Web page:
E42, E58, F33, G21
Banks directly manage their own liquidity. Banks also indirectly manage the liquidity of the entire economic system. In this article we discuss the relationship between endogenous and exogenous bank liquidity, and their corresponding relationship to the structure of production. We explore these liquidity relationships in the context of both a decentralized and centralized system of free banking, comparing both with the monopoly regime of central banks, “convertible and inconvertible liabilities. We analyze the incentives that engender a liquid “system in the context of free banking as well as the perversion of those same incentives in the context of central banking, which leads to breakdowns in the system’s ability to maintain liquidity. Additionally, we touch upon the fact that the criteria for individual liquidity and systemic liquidity do not coincide. They differ, and we explain their difference in a more expansive treatment of the concept of exogenous liquidity. Regarding that concept, as of late, central banks have been employing increasingly lax criteria for what constitutes eligible collateral that might be monetized.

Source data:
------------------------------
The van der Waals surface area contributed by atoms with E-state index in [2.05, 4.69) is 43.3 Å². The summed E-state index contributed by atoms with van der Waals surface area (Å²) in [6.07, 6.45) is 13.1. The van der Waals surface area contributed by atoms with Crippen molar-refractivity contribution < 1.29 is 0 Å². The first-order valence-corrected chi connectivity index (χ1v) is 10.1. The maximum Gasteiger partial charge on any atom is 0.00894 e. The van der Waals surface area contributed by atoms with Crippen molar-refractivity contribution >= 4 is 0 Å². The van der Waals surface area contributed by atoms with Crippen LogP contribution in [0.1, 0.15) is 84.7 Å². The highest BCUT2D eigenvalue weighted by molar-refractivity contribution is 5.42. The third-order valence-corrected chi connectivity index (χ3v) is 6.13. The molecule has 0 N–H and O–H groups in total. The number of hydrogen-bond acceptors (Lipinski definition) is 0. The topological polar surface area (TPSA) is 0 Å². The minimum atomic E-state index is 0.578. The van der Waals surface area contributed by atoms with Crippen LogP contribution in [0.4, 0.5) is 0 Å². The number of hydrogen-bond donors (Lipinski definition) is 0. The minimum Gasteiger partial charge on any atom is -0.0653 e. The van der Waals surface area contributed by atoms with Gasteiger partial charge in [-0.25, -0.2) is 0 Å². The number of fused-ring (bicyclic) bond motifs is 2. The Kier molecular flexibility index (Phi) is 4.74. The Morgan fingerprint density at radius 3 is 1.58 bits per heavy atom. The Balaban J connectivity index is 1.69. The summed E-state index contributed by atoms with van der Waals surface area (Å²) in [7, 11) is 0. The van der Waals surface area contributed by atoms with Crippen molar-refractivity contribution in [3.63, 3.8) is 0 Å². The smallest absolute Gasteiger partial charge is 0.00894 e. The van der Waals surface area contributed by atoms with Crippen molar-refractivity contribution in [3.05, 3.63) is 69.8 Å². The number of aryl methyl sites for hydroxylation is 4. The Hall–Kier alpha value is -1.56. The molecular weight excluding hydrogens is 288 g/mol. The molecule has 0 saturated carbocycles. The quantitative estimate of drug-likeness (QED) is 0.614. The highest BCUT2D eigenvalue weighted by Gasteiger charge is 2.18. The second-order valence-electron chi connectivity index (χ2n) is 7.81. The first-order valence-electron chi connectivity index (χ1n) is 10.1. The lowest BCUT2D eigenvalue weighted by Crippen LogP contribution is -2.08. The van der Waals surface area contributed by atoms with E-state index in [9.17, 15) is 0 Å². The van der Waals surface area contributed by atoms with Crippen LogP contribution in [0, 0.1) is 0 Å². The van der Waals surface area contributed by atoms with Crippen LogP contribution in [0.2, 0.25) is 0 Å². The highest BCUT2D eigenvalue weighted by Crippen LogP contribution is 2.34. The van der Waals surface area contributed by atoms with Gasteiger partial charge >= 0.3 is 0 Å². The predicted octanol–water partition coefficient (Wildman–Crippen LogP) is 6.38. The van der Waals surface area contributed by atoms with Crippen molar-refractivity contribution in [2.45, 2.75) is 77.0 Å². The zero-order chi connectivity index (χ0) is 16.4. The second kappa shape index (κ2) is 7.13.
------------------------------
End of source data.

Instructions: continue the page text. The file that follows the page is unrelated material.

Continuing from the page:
"The Structure of Production and Endogenous and Exogenous Liquidity of Financial Intermediaries,"
Journal of New Finance: Vol. 1:
3, Article 2.
Available at: https://jnf.ufm.edu/journal/vol1/iss3/2